The rally across Asia that welcomed in 2018 looked to have run out of steam on Wednesday with most markets slipping into the red on profit-taking but energy shares climbed with another surge in oil prices.
Strong economic fundamentals and corporate earnings as well as optimism about the impact of Donald Trump's massive US tax cuts have helped fuel a global advance to record or multi-year highs.
However, some analysts say the surge has also been propelled by a fear of missing out, and with the next round of company reports about to kick off traders are taking a breather before making their next moves.
"You have to ask yourself what has changed really in these first six trading days of 2018, which has so materially driven prices higher?" asked Greg McKenna, chief market strategist at AxiTrader.
"For me, the rally is starting to feed on itself, or people's fear of not participating in the upside, despite the fact that I also believe the global growth outlook and the impact of US tax cuts is a positive."
Tokyo ended the morning session 0.2 percent down, Sydney shed 0.5 percent, while Singapore and Seoul each gave up 0.3 percent. Wellington lost 0.7 percent and Taipei 0.2 percent.
However, Hong Kong continued its outstanding run by rising 0.1 percent -- a twelfth successive gain -- while Shanghai was up 0.2 percent, for a ninth straight advance.
Despite the losses on broader markets, energy firms stood out as oil pushed higher.
Crude has more than doubled from its lows below $30 back in early 2016, supported by an output freeze deal between OPEC and Russia and, recently, tensions in the oil-rich Middle East.
Market-watchers say unrest in key producer Iran could dent the country's capacity, while others point out that any suppression of protests by Tehran could also lead Trump to reimpose export sanctions.
- Yen up on BoJ move -
Both main oil contracts jumped more than one percent on Tuesday, also helped by data showing a huge drop in US stockpiles as a big freeze in the northeast fans demand for heating fuel.
That has helped petroleum-linked firms. In Hong Kong CNOOC, PetroChina and Sinopec were all up around two percent while Inpex in Japan rose almost three percent.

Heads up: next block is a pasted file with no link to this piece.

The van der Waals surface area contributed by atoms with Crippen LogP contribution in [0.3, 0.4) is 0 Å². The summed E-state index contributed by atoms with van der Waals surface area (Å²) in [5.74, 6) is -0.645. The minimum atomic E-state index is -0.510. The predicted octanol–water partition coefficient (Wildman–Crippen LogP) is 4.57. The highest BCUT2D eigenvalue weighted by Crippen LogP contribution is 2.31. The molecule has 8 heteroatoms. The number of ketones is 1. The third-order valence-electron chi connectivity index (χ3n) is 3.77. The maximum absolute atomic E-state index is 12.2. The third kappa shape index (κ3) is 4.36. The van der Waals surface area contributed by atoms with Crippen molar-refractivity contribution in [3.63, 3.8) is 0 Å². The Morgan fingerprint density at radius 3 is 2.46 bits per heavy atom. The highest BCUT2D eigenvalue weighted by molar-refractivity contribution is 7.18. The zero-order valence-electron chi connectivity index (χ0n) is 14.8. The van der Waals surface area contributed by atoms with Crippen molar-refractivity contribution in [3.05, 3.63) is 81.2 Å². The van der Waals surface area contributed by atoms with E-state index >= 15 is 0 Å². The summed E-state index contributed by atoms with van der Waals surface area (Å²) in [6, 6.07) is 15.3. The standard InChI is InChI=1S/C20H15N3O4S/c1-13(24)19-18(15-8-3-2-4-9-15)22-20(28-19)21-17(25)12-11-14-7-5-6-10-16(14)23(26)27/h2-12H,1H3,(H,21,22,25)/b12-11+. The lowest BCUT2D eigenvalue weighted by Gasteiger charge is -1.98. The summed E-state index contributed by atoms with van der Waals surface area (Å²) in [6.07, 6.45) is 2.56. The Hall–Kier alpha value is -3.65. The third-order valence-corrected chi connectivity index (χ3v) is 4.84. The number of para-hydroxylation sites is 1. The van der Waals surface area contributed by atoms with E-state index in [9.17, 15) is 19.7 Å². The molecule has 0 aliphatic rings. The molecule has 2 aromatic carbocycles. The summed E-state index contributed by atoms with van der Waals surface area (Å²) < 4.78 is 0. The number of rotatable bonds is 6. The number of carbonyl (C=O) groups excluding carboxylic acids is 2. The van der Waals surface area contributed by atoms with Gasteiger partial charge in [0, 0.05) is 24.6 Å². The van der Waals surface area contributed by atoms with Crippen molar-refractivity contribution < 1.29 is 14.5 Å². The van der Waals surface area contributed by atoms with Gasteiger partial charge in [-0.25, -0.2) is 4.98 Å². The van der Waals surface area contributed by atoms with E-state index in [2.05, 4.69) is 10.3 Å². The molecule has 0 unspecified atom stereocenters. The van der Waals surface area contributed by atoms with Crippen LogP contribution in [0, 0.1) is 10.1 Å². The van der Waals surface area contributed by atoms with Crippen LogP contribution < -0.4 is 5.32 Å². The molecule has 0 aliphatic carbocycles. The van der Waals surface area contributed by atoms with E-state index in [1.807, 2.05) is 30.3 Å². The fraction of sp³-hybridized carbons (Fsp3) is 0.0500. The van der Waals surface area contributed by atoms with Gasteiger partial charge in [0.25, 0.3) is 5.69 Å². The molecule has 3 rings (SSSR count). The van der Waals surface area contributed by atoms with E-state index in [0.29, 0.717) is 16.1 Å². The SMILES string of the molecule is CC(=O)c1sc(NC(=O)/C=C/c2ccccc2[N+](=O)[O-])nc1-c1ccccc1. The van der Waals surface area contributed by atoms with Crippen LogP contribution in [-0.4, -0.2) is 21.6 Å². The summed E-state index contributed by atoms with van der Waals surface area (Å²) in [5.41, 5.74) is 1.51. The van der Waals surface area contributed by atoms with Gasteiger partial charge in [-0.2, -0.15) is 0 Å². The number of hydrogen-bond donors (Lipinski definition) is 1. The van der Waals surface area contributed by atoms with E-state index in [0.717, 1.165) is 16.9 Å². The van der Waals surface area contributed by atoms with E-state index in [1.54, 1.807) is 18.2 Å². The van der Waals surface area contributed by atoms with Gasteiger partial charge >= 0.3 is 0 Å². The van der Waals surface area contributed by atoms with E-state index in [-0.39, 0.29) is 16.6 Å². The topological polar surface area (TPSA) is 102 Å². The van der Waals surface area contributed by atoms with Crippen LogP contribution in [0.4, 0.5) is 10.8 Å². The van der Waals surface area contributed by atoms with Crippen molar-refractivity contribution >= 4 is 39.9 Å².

The dollar weakened against the yen a day after the Bank of Japan said it would cut back on its purchasing of bonds as part of its huge stimulus programme.
While not a massive reduction, the move indicates a trend to normalisation that brings Japan into line with others around the world. The greenback has struggled in recent months on expectations central banks are beginning to tighten monetary policy, closing the gap with the Federal Reserve.
The greenback held onto gains against the Chinese yuan after the central People's Bank of China made a technical tweak to its exchange mechanism that reduces some of its control over the unit.
The dollar bought 6.5278 yuan, compared with a low of 6.4975 on Tuesday, though it is still well down from the levels near 7.0 yuan seen around the beginning of last year.
The move raised fears the PBoC would depreciate the currency as it did in 2015, spurring a global market panic, though analysts pointed out the move was more technical.
"This policy shift is far from a repeat of the iron-fisted PBoC moves from yesteryear. But it does appear the central bank's not- so-invisible hand was at work curbing the rapid appreciation of the yuan," said Stephen Innes, head of Asia-pacific trading at OANDA.
- Key figures around 0250 GMT -
Tokyo - Nikkei 225: DOWN 0.2 percent at 23,796.45 (break)
Hong Kong - Hang Seng: UP 0.1 percent at 31048.84
Shanghai - Composite: UP 0.2 percent at 3421.22
Euro/dollar: DOWN at $1.1935 from $1.1937 at 2140 GMT
Pound/dollar: DOWN at $1.3529 from $1.3539
Dollar/yen: DOWN at 112.25 yen from 112.61 yen
Oil - West Texas Intermediate: UP 47 cents at $63.43 per barrel
Oil - Brent North Sea: UP 39 cents at $69.21 per barrel
New York - DOW: UP 0.4 percent at 25,385.80 (close)
London - FTSE 100: UP 0.5 percent at 7,731.02 (close)